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Femtosecond laser meets DALK in big bubble

Dermot McGrath

Posted: Wednesday, February 1, 2017

 

Luca Buzzonetti MD

Luca Buzzonetti MD

 

Using a femtosecond laser may provide a safe and effective means to standardise the “big-bubble” technique in deep anterior lamellar keratoplasty (DALK) procedures in eligible patients, according to Luca Buzzonetti MD.

“Our preliminary results suggest that the combination of the femtosecond laser and big-bubble technique could help to standardise this approach in DALK procedures, thereby reducing the learning curve for surgeons and also minimising the risks of intraoperative complications,” he told delegates at the XXXIV Congress of the ESCRS in Copenhagen, Denmark.

There are a number of advantages to using a femtosecond laser in DALK procedures, said Dr Buzzonetti. “Using the femtosecond laser increases accuracy in donor and recipient cut and provides a customised procedure to improve the contact between donor/recipient and interface. It also improves the healing process and enables surgeons to reach a deeper stromal depth in order to achieve the big bubble. Finally, it also makes suturing easier,” he said.

In the new big-bubble full femtosecond laser-assisted (BBFF) technique, Dr Buzzonetti uses a proprietary femtosecond laser (IntraLase®, Abbott Medical Optics) to create an intrastromal channel that is used as a pathway for the insertion of the air injection cannula.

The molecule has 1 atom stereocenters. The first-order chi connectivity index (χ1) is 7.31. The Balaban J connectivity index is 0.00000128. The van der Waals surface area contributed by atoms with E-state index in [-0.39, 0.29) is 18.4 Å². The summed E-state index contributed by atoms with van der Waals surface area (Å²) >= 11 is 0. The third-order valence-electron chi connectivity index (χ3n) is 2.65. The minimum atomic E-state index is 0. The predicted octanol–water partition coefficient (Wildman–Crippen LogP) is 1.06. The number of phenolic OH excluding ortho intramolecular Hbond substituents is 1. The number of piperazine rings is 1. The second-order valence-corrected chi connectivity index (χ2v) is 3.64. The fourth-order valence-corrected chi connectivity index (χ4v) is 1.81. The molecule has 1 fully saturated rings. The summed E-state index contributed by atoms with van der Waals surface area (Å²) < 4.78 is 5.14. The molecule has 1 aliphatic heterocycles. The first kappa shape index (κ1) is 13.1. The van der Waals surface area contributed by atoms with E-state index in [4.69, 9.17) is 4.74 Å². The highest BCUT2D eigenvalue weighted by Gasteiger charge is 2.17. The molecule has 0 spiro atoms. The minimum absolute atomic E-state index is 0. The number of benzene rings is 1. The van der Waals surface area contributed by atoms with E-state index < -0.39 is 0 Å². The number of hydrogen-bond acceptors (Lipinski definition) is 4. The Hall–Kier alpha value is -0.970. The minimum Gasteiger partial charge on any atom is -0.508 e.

He reported that the BBFF technique was tested in 10 eyes affected by keratoconus. The approach uses a 9.0mm diameter mask with a fissure 0.7mm wide positioned into the interface cone of the laser. The laser then performs a circular lamellar cut 100µm above the thinnest point, with photodisruption occurring only in the area of the corneal stroma corresponding to the fissure in order to create a deep stromal channel, explained Dr Buzzonetti, Chief, Department of Ophthalmology, Bambino Gesù Hospital, Rome, Italy.

Once that has been achieved, an arcuate incision is then performed from the corneal surface to the deep stromal channel to provide the entrance through the channel. After the removal of the lamella, the air needle is inserted into the stromal channel and air is injected to achieve a big bubble. After big-bubble formation, debulking of the anterior two-thirds of the corneal stroma is performed and the corneal stromal tissue excised. The donor lamella is then fitted into place using interrupted sutures.

In this study the big bubble was successfully achieved in nine out of 10 eyes and all procedures were completed as DALK, said Dr Buzzonetti.

“There are a lot of advantages to BBFF. We can work at a pre-defined corneal depth and the technique is independent of corneal keratometry. There is no steep learning curve involved and a high percentage of big bubbles can be obtained with a decreased risk of inadvertent perforation. The only significant downside is economic, due to the high cost of the femtosecond laser,” he said.

 

Luca Buzzonetti: lucabuzzonetti@yahoo.it